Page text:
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Sun-illumined and white, on the eastern verge

of the ocean Gleamed the departing sail, like a marble slab

in a graveyard ; Buried beneath it lay for ever all hope of es

caping Lo! as they turned to depart, they saw the

form of an Indian, Watching them from the hill; but while they

spake with each other, Pointing with outstretched hands, and saying,

66 Look !” he had vanished. So they returned to their homes; but Alden

lingered a little, Musing alone on the shore, and watching the

wash of the billows Round the base of the rock, and the sparkle

and flash of the sunshine, Like the spirit of God, moving visibly over

the waters.



Thus for a while he stood, and mused by the

shore of the ocean, Thinking of many things, and most of all of

Priscilla; And as if thought had the power to draw to

itself, like the loadstone, Whatsoever it touches, by subtile laws of its

nature, Lo! as he turned to depart, Priscilla was

standing beside him.

“ Are you so much offended, you will not

speak to me?” said she.

“ Am I so much to blame, that yesterday, when

you were pleading Warmly the cause of another, my heart, impul

sive and wayward, Pleaded your own, and spake out, forgetful

perhaps of decorum ? Certainly you can forgive me for speaking so

frankly, for saying What I ought not to have said, yet now I can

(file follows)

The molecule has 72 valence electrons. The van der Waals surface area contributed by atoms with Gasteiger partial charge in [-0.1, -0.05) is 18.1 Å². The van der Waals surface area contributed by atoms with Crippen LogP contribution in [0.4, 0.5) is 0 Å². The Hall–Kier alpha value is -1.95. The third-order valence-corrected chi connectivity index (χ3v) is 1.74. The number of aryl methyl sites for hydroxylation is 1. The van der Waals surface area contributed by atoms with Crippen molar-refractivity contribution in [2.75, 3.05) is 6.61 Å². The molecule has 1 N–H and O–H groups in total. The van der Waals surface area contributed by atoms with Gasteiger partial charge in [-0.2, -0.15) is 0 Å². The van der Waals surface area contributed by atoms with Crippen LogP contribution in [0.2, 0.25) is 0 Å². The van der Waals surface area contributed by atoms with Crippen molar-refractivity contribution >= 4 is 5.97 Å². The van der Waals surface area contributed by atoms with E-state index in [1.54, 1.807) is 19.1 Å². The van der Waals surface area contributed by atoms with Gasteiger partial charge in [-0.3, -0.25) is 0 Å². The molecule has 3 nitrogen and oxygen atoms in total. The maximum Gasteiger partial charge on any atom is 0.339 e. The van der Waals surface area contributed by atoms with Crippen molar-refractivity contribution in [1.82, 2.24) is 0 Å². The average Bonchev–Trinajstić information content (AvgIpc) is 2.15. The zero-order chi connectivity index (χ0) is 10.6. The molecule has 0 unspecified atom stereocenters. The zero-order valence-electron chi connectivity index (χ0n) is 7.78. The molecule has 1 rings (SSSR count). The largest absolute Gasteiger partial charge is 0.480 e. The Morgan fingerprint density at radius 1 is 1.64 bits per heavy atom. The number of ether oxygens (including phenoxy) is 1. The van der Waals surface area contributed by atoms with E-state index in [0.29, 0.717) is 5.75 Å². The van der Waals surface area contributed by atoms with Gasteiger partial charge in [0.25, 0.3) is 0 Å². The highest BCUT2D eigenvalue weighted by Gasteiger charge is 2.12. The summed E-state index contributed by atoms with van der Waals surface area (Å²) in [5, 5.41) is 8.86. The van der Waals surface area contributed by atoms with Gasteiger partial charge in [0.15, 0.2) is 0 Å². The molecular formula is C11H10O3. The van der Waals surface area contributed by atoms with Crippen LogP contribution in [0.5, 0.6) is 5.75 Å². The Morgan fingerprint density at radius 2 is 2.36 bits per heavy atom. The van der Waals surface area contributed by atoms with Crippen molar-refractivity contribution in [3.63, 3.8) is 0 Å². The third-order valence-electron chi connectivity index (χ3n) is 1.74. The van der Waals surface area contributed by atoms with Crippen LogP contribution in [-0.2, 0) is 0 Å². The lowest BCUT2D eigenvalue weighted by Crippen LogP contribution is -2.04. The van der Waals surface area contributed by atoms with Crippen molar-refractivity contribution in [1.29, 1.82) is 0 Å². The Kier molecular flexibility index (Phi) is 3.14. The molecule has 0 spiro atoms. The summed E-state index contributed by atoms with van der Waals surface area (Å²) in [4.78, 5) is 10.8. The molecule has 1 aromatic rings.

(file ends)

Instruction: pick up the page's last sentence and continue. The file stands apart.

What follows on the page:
never unsay it; For there are moments in life, when the heart

is so full of emotion, That if by chance it be shaken, or into its

depths like a pebble Drops some careless word, it overflows, and its

secret, Spilt on the ground like water, can never be

gathered together. Yesterday I was shocked, when I heard you

speak of Miles Standish,

Praising his virtues, transforming his very de

fects into virtues, Praising his courage and strength, and even

his fighting in Flanders, As if by fighting alone you could win the heart

of a woman, Quite overlooking yourself and the rest, in ex

alting your hero. Therefore I spake as I did, by an irresistible

impulse. You will forgive me, I hope, for the sake of

the friendship between us, Which is too true and too sacred to be so easily

broken ! » Thereupon answered John Alden, the scholar,

the friend of Miles Standish : “I was not angry with you, with myself alone

I was angry,

Seeing how badly I managed the matter I had

in my keeping."

“No!” interrupted the maiden, with answer

prompt and decisive; “No; you were angry with me, for speaking

so frankly and freely. It was wrong, I acknowledge ; for it is the fate

of a woman Long to be patient and silent, to wait like a

ghost that is speechless, Till some questioning voice dissolves the spell

of its silence.

Hence is the inner life of so many suffering


Sunless and silent and deep, like subterranean


Running through caverns of darkness, unheard,

unseen, and unfruitful, Chafing their channels of stone, with endless

and profitless murmurs.” Thereupon answered John Alden, the young

man, the lover of women:

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